D-Day (June 6, 1944)
Location: Omaha beach, Normandy, France
The allied forces were set for a break through, starting off the final operation to recapture the occupied France and dismantle the Third Reich aka Nazi Germany. Crossing the murky waters of English Channel in a weather which could not have been more challenging, the largest amphibious operation in the history of modern warfare began. With the strike of dawn allied forces began landing in the beaches of Sword, Juno, Gold, Omaha and Utah.
While the battle was tough on all fronts, it was Omaha where forces encountered heavy opposition in an attempt to secure the 10 km long beach. While we all know what happened in the end, the reasons may very well be unknown as not every thing went according to the plan and in situations like this planning was more or less obsolete.
“I didn’t have any idea of how deep it would be, but I’m six foot
one and the sea was up to my chest and it took me a while to find
my feet …”
LT. SIDNEY SALOMON, C COMPANY 2ND RANGERS, ON LANDING ON OMAHA BEACH
But things were about to get changed for Lt. Sidney Salomon and his men. They expected the bullets from infamous MG-42 (Maschinengewehe 42) aka Hitler’s Zipper or Hitler’s Buzz Saw, piercing through their bodies in no time. But this was not the case! So what exactly happened there? For believers may be it was divine intervention in a fight against evil but for people like us there was water.
The waters of English Channel were acting like a shield against the MG 42 bullets. But how is it possible? Lets put our science cap on and try to imagine the situation.
For the sake of simplicity I’m using AK 47 statistics (MG 42 stats are difficult to find, if you get them then follow the calculations given below to obtain result) and we will try to calculate the distance a bullet travels in water.
Diameter of bullet = 7.92 mm, thus Cross sectional area = 49.24 * 10-6 m2
Mass of Bullet (M) = 7.9 gm
Muzzle Velocity of AK 47 = 755 m/s
Drag Coefficient = 0.5 (Source: Wikipedia, assuming bullet is similar to a cone)
Distance from firing point to landing point ~ 550 yards = 503 m (As shown in Fig 4)
We will solve the problem in two parts. Here is the plan of action:
- Part 1 when bullet is fired and is travelling through air till it hits the surface of water so that we can calculate the speed of bullet just before it hits the water. The speed gets reduced significantly due the air drag.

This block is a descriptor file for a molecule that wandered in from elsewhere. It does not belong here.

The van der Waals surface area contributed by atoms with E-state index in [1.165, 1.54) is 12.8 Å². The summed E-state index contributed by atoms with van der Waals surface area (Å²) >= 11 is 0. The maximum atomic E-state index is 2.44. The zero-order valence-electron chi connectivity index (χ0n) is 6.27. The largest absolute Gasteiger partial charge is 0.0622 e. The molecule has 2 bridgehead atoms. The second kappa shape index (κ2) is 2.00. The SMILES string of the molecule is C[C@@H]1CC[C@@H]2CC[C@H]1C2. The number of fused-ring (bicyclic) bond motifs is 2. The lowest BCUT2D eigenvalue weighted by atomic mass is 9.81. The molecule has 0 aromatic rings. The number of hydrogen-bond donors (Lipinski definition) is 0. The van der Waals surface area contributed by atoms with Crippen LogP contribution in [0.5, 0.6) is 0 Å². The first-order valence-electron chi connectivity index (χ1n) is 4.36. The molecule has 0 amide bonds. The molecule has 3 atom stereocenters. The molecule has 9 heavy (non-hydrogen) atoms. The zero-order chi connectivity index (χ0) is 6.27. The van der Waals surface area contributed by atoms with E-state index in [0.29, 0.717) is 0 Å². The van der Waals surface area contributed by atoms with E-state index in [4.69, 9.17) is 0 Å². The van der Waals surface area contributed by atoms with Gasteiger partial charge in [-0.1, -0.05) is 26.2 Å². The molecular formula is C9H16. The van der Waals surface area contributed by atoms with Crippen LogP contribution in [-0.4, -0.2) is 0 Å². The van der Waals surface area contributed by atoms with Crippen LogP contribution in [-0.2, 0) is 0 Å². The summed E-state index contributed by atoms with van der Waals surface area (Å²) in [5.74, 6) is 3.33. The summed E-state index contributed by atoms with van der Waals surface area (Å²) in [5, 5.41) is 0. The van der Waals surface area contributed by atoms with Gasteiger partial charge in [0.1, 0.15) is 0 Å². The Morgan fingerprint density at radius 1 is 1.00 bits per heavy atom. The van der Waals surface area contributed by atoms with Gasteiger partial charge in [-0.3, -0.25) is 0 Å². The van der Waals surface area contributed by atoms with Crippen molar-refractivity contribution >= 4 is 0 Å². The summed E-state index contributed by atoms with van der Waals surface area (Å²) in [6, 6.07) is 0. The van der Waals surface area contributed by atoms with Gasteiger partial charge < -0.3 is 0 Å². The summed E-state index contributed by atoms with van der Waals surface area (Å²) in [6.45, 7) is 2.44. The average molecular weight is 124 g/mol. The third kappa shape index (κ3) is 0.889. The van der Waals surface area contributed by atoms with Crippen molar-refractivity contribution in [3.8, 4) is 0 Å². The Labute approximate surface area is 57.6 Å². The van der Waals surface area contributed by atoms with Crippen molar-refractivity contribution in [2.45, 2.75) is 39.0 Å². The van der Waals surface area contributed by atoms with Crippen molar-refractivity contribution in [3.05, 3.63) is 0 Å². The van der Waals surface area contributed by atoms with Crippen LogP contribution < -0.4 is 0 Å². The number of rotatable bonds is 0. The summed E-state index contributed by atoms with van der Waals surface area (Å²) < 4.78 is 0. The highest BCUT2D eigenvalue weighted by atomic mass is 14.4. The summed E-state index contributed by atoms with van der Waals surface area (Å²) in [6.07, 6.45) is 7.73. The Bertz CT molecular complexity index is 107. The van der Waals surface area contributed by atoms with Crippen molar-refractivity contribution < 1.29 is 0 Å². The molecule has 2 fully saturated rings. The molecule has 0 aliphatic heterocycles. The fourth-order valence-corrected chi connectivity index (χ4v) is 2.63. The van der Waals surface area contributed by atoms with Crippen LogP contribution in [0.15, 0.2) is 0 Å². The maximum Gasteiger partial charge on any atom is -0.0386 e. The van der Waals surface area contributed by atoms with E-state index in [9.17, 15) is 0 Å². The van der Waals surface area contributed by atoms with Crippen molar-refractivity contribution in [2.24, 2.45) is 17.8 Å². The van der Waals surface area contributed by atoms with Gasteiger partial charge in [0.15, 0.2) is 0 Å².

- Part 2 when bullet enters water. Here we will calculate the final velocity attained by the bullet i.e Terminal Velocity which develops when there is no acceleration of a body in fluid. Then we will calculate the total distance traveled by the bullet underwater.
General Equation of Drag Force is given as:
F = 0.5*p*V2*A*C
Where, p = Density of the medium
V = Linear Velocity
A = Cross sectional Area of the object
C = Drag Coefficient
Extra: If you want to know the application of Drag Force in case of golf balls click here.
As shown in Fig 5 the free body diagram of bullet in air will remain the same with same direction of forces but with different magnitude.
Let density of air = 1.2 Kg/m3
F(Air) = 14.772*10-6*V2
Using Newton’s second law, F = M*a
M*a = – F(Air)
putting the values and integrating, we get
ln(V1/V2) = -1.9*10-3 *S
V1 = Muzzle velocity = 755 m/s
V2 = Velocity just before hitting water
S = 503 m
We get V2 = 290.51 m/s
Density of Water = 1000 kg/m^3
F(Water) = 12.31*10-3*V2
Terminal Velocity Calculation
M*g = F(Water)
Vt = 2.5 m/s
Again using Newton’s second law as earlier, we get:
ln(V2/Vt) = 1.6 *S
V2 = 290.51 m/s
Vt = 2.5 m/s
We get, S = 3.05 m or 9.84 ft
Assuming angle of incidence to be 45° (taken arbitrarily)
S (Horizontal) = S*cos45°
S (Horizontal) = 6.95 ft
The calculated value falls in an agreement with real life observations. After travelling a distance of nearly 7 ft the bullet of AK 47 would lose its piercing power (I’m quite sure that this 7 ft could be taken as upper limit for a MG 42 bullet). For a soldier on Omaha beach this value was probably a matter of life and death. So you see how water saved life of many soldiers.
By the end of D-Day the Allies had landed
150,000 troops at a cost of 9,000 casualties,
considerably less than had at first been
feared. Only Omaha had seen real problems.
-Pg 259, World War II: The Definitive Visual History
One should keep in mind that there were several factors playing at once on D-Day. I just picked one and tried to explain the situation, however in the classic opening scenes of Saving Private Ryan director Steven Spielberg showed the very best of his abilities and recreated the invasion. Here is a clip for you. Cheers!
- World War II: The Definitive Visual History
- Saving Private Ryan (1998)
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